• Derek says:

    Another excellent post. A pleasure to read. The rigorous historical approach to scripture is the missing dimension in so many people’s faith that I have observed. It can render Christian faith anemic or patently absurd, I think. The issues that arise as a result of embarking on this journey can be challenging . But as you say, it’s not that bad, and as Christian’s, we ought not let fear control us (or cause us to hide from that which is true!).

    Anyway, I think you hit the nail on the head when you state that all the atonement theories are right in their own way. The scriptures do indeed present a multifaceted portrait of the cross and each theory is part of the whole picture.

  • Bob says:

    We think of Scripture as it is: divine inspiration expressed in human context. We have this same understanding of Jesus: God who is spirit in the midst of the human context. But we often forget that Adam, the man of flesh, had God’s Spirit breathed into him. He was (as we all are) a marriage of divinity and humanity.

    The Jewish sages, including Paul in Romans 7, teach about the presence in each person of the good inclination and evil inclination. Both inclinations are good in their respective purposes, but there is a balance between them, we are to be guided in our relationship to God and others by the good inclination and, like Cain, when the evil inclination seeks to master us we must master it. The result is an eventual slide into a state where the inclination of our hearts is evil continuously; we are mastered by our evil inclination.

    When Adam was warned of the tree’s consequences he was being taught to heed the good inclination. He was warned that in the day he ate, “a dying he would die.” And he did. The voice of the good inclination died and he was mastered by evil.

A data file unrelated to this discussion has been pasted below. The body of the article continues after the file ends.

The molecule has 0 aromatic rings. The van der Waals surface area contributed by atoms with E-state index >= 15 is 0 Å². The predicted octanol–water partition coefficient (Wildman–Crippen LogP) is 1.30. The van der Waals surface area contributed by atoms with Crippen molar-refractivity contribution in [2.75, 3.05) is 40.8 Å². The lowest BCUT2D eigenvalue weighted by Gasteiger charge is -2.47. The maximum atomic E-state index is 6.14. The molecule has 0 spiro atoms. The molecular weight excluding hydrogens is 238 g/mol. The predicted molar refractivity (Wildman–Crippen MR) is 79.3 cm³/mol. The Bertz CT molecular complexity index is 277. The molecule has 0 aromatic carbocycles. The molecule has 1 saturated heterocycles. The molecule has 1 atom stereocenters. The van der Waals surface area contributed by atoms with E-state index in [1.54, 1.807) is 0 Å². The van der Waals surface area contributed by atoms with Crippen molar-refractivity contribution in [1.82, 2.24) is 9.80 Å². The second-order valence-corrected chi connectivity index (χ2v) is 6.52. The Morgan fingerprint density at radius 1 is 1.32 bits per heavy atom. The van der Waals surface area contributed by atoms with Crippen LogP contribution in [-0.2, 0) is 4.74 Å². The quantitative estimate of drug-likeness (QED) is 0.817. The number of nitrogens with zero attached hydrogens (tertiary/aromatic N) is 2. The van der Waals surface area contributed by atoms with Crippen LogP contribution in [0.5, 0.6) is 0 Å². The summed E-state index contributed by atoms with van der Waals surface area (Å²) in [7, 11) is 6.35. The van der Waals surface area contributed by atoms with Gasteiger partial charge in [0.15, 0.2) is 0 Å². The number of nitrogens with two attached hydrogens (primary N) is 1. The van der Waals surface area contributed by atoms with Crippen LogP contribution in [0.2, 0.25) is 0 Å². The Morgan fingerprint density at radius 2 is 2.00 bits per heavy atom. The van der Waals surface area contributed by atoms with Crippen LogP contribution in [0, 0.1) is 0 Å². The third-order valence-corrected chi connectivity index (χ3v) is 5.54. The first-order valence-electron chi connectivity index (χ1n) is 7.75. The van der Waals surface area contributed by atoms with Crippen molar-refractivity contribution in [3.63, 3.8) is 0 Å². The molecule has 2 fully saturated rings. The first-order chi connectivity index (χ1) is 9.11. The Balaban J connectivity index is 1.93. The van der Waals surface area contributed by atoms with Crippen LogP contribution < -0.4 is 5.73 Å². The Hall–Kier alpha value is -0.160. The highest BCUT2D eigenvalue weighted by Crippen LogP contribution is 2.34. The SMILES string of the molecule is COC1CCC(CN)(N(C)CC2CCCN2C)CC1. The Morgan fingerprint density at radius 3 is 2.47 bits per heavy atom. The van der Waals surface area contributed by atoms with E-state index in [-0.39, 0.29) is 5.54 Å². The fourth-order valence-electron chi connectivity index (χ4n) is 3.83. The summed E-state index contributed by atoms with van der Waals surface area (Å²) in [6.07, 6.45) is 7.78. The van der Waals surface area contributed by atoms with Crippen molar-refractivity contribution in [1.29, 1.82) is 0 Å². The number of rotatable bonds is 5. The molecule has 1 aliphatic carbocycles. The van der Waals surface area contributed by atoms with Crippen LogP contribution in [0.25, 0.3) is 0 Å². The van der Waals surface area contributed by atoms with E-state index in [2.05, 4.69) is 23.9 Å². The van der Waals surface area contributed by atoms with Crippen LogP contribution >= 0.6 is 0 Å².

When God and his wisdom come into the presence of men who are guided by the evil inclination and it’s covetous desires, it has (like Cain) a murderous response. When the wisdom from above encounters human wisdom, the response of man mastered by his evil inclination is to put the good inclination (incarnated by Jesus) to death.

    Jesus represented the man guided by the good inclination. In his complete faithfulness to the Father (I say and do what I hear my Father say and do) he was raised; righteousness was vindicated in plain view. Paul knows he must put the evil inclination to death, but how? His answer: God. Trusting God as the source of wisdom restores the tree of life, or access to the true source of wisdom. We have two lines of humanity in which we can stand: the man guided by his evil inclination/human nature or the one guided by the good inclination/instruction of the spirit.

    In a public demonstration, Jesus showed that when encountered by wisdom humanity would murder it. They would not choose the good. It is in believing the truth, word/teaching/wisdom from God and acknowledging him as the sole source of wisdom in our lives that restores us to our source of wisdom for living, and thus life. My two cents at least.

  • Jack Ohms says:

    My question to all you folks is this: can the sayings of Jesus be taken as real or are they somehow embellished by later writers? Take for example the 40 days of temptation in the dessert. Only Jesus was on this journey guided by the Holy Spirit to be temped by the Devil. After Jesus came out of the dessert, did he gave an interview about his ordeal? Then how were his temptations were so accurately written down when no one was there to witnessed?

    • Bob says:

      Why do you say Jesus went into the wilderness alone? Read John 4 1-26. Without verse 27 you’d never know he wasn’t alone. Was Jesus alone in his temptation? I don’t know. The text doesn’t say probably because what took place was probably of greater significance than who was there. What do you think?

  • Keth Hovey says: